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An Introduction to Common Tick-borne Diseases

The Bottom Line

Ticks are experts at feeding on your blood and, in return for your generosity, transmitting disease to you. There are several different kinds of bacterial, viral, and parasitic diseases transmitted by ticks, and tick-borne diseases are on the rise. Prevention is key: do what you can to prevent them from having access to you.

The Full Story

Ticks are vectors, or vehicles, for the passing of pathogens. The two other important vectors of disease are fleas and mosquitoes. Vectors feed on blood and carry pathogens like bacteria, viruses, and parasites from one host to another. During 2004-2016, over half a million cases of 16 bacterial, viral, and parasitic diseases transmitted by the bites of these vectors were reported to the Centers of Disease Control and Prevention (CDC). Diseases transmitted by ticks accounted for over three-fourths of these cases.

Previous issues of The Poison Post have already covered the general approach to tick bites, and one specific tickborne disease: Lyme disease, which accounts for the about 82% of tick-borne illnesses in the US. Here we will review some other important tick-borne diseases found in the US.

Anaplasmosis

The microorganism behind this tick-borne disease is the bacterium Anaplasma phagocytophilum. It's transmitted to humans through the bite of an infected black-legged tick or deer tick, which is the same tick that transmits Lyme disease. A. phagocytophilum attacks red and white blood cells and platelets leading to lower-than-normal counts of all of these. The incubation period is about 1-2 weeks, and symptoms can mimic many other infectious diseases—fever, chills, muscle aches, nausea, vomiting, and diarrhea. There were approximately 5,700 cases of anaplasmosis in the US reported in 2017, almost all of which were in the upper Midwest and Northeast. Diagnosis is made based on signs and symptoms and laboratory findings. Anaplasmosis is usually not serious or life-threatening when diagnosed early and is treatable with antibiotics.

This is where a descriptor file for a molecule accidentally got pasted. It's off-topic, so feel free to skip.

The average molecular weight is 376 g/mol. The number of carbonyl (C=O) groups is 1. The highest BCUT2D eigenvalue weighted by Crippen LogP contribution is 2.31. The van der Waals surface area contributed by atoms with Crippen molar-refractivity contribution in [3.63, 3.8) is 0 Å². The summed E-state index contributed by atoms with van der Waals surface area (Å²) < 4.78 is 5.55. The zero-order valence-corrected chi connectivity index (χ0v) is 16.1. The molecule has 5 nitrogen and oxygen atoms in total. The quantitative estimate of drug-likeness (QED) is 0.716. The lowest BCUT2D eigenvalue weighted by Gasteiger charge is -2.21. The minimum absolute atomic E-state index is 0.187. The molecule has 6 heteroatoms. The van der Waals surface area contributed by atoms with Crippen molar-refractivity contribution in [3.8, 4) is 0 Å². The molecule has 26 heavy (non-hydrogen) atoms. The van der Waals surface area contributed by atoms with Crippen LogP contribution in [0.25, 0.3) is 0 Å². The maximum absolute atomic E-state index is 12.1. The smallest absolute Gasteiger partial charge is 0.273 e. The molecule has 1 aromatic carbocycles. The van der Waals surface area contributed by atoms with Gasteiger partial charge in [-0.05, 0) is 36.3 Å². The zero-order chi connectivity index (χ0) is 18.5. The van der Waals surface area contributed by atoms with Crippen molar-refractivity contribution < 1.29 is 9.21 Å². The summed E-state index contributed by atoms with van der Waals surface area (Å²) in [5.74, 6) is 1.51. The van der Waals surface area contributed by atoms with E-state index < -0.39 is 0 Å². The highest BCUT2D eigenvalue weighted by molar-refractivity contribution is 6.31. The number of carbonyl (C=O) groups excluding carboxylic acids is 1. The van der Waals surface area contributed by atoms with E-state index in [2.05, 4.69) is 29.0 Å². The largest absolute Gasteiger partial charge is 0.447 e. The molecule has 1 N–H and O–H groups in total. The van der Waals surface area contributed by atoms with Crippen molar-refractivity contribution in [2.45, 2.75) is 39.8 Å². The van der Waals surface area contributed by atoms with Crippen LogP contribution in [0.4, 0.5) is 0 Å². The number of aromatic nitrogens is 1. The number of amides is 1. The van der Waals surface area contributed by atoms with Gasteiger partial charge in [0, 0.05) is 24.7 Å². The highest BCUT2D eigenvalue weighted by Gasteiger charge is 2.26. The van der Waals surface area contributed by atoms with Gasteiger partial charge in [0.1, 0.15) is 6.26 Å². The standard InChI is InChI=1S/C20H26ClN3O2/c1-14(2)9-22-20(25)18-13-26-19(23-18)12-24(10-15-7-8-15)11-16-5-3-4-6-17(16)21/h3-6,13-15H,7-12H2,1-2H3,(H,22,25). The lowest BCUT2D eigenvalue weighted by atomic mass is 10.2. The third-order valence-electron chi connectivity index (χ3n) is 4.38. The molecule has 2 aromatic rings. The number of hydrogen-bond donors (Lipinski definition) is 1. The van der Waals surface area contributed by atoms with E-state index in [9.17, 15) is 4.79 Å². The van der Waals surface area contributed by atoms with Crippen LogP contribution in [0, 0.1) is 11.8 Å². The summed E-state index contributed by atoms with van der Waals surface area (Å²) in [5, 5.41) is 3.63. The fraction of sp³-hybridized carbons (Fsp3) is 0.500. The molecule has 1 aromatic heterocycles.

Ehrlichiosis

Ehrlichiosis is very similar to anaplasmosis in that red and white blood cells and platelets are attacked and that antibiotics are effective. It differs in that it is caused by a different organism (bacteria in the Ehrlichia family) and is transmitted by the Lone Star tick instead of the black-legged tick. It is also found in a different region of the US–mostly in the southeastern and south-central states. There were approximately 1,600 cases of ehrlichiosis reported to the CDC in 2017.

Rocky Mountain Spotted Fever

Rocky Mountain spotted fever (RMSF) is a tick-borne disease caused by Rickettsia rickettsii bacteria that invade, damage, and multiply in the blood vessels and capillaries. This leads to small, pink spots that appear initially on the wrists, forearms, and ankles. This rash, along with high fever and severe headache, are initial signs of the disease. RMSF can be fatal if not treated early, but it is treatable with antibiotics. Despite its name, RMSF is most common in the southeastern US rather than the Rocky Mountain region. A little over 6,200 cases of RMSF were reported in 2017.

Babesiosis

Babesiosis is caused by the Babesia family of parasites. It's transmitted to humans via the bite of an infected black-legged or deer tick, usually in its young stage when it's about the size of a poppy seed. This makes the tick quite difficult to detect. The parasites invade and destroy the red blood cells leading to anemia. It occurs primarily in the northeast and upper Midwest of the US. Most infected people have mild flu-like symptoms or no symptoms at all and might not require any treatment. The illness can be severe in the elderly, those with weakened immune systems, and those with other serious health conditions such as liver disease. It is treatable with a combination of antibiotics and antiparasitic medications.

Colorado Tick Fever